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that should be most carefully observed. And I may mention here that while at low temperature, a good surface illumination of the ribbon is necessary, at the higher temperatures observations are best made by the light emitted by the platinum itself. Illustrative of the use of the meldometer I may quote here approximate determinations of the melting points of the felspars, which have afforded the following numbers:—
Adularia, .. .. .. 1176
Oligoclase, .. .. 1220
Sanidine, .. .. .. 1140
Mierocline, .. .. .. 1175
Labradorite, .. .. .. 1230
These bodies melt rapidly at some 20 degrees higher. The melting points of adularia, mierocline, and albite cannot be distinguished from one another. Adularia may be distinguished from albite, however, by the development of bubbles at higher temperatures, as already referred to. It is, of course, possible that there will be small variations of melting point from one sample to another. These bodies well illustrate the phenomena of viscosity. It is instructive to compare the behaviour of these viscous silicates with the behaviour of such a mineral as halite, which runs out suddenly at 772° C. In spite of the uncertainty introduced into the melting points by the phenomenon of viscosity the discriminative value is evident even in the case of this related group of minerals. Thus by comparison we can pick out the substances adularia, mierocline, and albite from the others; or oligoclase, and labradorite, and in a third division sanidine. The phenomena accompanying melting will differentiate the individuals of the two first divisions from one another. When we pass to substances less closely related there is, of course, found a great diversity of melting points, although indeed it is remarkable what a preponderating number of mineral bodies possess melting points ranging within the comparatively narrow limits of 900° C. to 1500° C. (which last is above the melting point of quartz). But this matter is to be considered in the second part of this Paper.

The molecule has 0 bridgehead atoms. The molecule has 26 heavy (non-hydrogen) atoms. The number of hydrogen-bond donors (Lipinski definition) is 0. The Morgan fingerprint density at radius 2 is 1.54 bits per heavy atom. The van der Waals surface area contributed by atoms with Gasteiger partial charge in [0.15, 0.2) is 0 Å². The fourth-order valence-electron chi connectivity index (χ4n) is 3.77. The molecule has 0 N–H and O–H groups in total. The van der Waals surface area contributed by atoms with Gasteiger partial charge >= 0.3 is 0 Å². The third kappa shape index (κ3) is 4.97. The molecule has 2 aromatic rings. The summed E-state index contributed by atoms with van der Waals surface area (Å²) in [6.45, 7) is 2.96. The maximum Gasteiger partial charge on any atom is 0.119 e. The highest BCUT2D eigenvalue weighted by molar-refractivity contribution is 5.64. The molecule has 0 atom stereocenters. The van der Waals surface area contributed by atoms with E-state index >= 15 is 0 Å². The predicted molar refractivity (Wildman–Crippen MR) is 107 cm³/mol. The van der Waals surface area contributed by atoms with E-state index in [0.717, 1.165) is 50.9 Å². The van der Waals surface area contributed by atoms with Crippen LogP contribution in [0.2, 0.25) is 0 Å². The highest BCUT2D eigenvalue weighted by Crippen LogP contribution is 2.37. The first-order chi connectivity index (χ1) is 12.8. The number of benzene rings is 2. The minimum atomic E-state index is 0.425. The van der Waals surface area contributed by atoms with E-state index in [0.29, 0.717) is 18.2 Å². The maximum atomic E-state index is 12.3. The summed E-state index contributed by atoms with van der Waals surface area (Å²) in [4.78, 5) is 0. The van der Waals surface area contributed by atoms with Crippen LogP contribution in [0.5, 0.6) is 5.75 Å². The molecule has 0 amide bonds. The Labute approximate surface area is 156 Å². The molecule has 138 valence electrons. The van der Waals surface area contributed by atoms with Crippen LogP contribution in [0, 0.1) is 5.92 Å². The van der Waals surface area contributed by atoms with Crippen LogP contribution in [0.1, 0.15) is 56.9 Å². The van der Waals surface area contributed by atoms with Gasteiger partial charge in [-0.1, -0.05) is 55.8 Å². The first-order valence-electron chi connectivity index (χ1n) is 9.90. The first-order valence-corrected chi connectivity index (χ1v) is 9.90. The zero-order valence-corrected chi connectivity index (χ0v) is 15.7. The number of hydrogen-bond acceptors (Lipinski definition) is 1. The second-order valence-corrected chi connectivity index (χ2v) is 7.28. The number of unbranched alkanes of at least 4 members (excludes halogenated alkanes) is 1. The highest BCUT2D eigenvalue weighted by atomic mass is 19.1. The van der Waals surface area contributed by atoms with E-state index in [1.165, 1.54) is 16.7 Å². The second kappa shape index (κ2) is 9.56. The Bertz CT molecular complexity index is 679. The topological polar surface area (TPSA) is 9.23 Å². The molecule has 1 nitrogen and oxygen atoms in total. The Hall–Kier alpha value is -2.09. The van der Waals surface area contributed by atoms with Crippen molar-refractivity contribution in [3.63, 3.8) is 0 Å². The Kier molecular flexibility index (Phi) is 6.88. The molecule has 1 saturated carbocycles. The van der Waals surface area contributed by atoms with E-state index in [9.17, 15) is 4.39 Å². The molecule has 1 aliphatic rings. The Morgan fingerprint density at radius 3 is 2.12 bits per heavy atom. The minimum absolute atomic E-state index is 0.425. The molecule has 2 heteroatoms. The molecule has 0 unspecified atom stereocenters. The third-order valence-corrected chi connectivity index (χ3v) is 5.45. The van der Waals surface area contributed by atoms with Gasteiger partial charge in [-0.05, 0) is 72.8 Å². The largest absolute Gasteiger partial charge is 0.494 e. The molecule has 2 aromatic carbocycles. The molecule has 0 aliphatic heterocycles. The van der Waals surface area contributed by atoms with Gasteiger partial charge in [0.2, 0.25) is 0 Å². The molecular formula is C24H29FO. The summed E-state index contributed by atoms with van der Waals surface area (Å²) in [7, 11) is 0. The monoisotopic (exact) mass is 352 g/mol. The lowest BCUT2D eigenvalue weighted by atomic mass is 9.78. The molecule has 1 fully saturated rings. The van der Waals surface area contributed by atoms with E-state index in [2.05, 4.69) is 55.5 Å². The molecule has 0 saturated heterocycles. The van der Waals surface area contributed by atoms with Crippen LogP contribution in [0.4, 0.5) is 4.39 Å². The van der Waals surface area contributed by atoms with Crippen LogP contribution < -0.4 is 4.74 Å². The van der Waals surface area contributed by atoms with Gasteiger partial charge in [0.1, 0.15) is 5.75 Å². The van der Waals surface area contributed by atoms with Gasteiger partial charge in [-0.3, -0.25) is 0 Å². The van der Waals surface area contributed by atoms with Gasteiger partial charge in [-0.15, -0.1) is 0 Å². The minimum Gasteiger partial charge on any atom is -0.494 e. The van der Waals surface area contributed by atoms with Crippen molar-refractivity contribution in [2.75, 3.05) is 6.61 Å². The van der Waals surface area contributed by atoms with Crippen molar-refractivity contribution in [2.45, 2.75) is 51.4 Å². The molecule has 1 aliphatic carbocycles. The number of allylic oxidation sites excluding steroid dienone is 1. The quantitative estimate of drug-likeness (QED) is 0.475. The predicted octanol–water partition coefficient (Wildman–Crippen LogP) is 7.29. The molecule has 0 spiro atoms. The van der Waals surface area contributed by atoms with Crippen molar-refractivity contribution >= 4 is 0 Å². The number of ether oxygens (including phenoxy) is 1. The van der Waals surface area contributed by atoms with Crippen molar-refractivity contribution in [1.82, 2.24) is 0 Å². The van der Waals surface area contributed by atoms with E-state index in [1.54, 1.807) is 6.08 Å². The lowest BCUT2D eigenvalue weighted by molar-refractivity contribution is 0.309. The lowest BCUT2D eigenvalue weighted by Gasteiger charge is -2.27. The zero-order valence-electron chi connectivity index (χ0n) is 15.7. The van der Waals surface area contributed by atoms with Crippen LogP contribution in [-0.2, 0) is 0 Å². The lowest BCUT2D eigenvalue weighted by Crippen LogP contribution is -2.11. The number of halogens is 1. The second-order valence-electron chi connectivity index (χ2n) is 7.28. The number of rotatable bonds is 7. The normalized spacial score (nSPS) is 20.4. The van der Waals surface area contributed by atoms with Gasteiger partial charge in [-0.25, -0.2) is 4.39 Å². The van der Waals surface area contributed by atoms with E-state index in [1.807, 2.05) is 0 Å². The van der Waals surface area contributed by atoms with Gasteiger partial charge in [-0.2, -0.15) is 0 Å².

Although the majority of mineral bodies have melting points ranging over 900° C, some, such as the sulphides, arsenides, and some of the elements can even be brought into the state of vapour upon the meldometer. When this is the case we find that this apparatus affords a means of obtaining sublimates much transcending the blow-pipe (need either with carbon or aluminium) in delicacy, range, and purity. Sublimates may, in fact, easily be obtained from substances which treated in the blowpipe would appear to afford none, as will appear. The mode of procedure is as follows :—A circular cover-glass—not too thin—grasped in a forceps, is held horizontally above the platinum ribbon, as the temperature is being raised. If the sublimate is one which oxidizes, we obtain the oxidized sublimate alone; or the unoxidized sublimate bordered by the oxide, according as we hold the glass further or nearer to the ribbon.
The more volatile elements often afford as sublimates both the element and an oxide of it. The elemental sublimate may often be obtained nearly pure by suitably regulating the temperature. Thus, at low temperatures arsenic sublimes as a rich gray-black sublimate, showing the mirror when viewed through the glass. At a higher temperature, especially if the glass is held at a distance of three or four centimetres above the ribbon, the white oxide—the trioxide— only is obtained. Sometimes both element and oxide are together on the one glass, affording an "eye," the pupil of which is the element. This results from the screening action of the outer parts of the ascending column of vapour, the central parts being, in fact, sublimed in the sbsence of oxygen, which is all absorbed in the outer layers of the vapour. Magnesium affords similar eyes surrounded by the white oxide, or in many cases veiled over by it, so that the dark metal is only seen through the glass. The great avidity of this element for oxygen is shown in this fact. Tin also affords "eyes." Thallium throws a rich black velvety sublimate, fringed with deep ash-red (the oxide?). This is a very beautiful sublimate, but very fleeting, the black soon fading into a pale grayish-brown colour. If immediately enclosed from the air it retains its original tints a longer time. Cadmium may also be sublimed as the metal and its oxide. Indium affords a white sublimate, dashed with pink and yellow.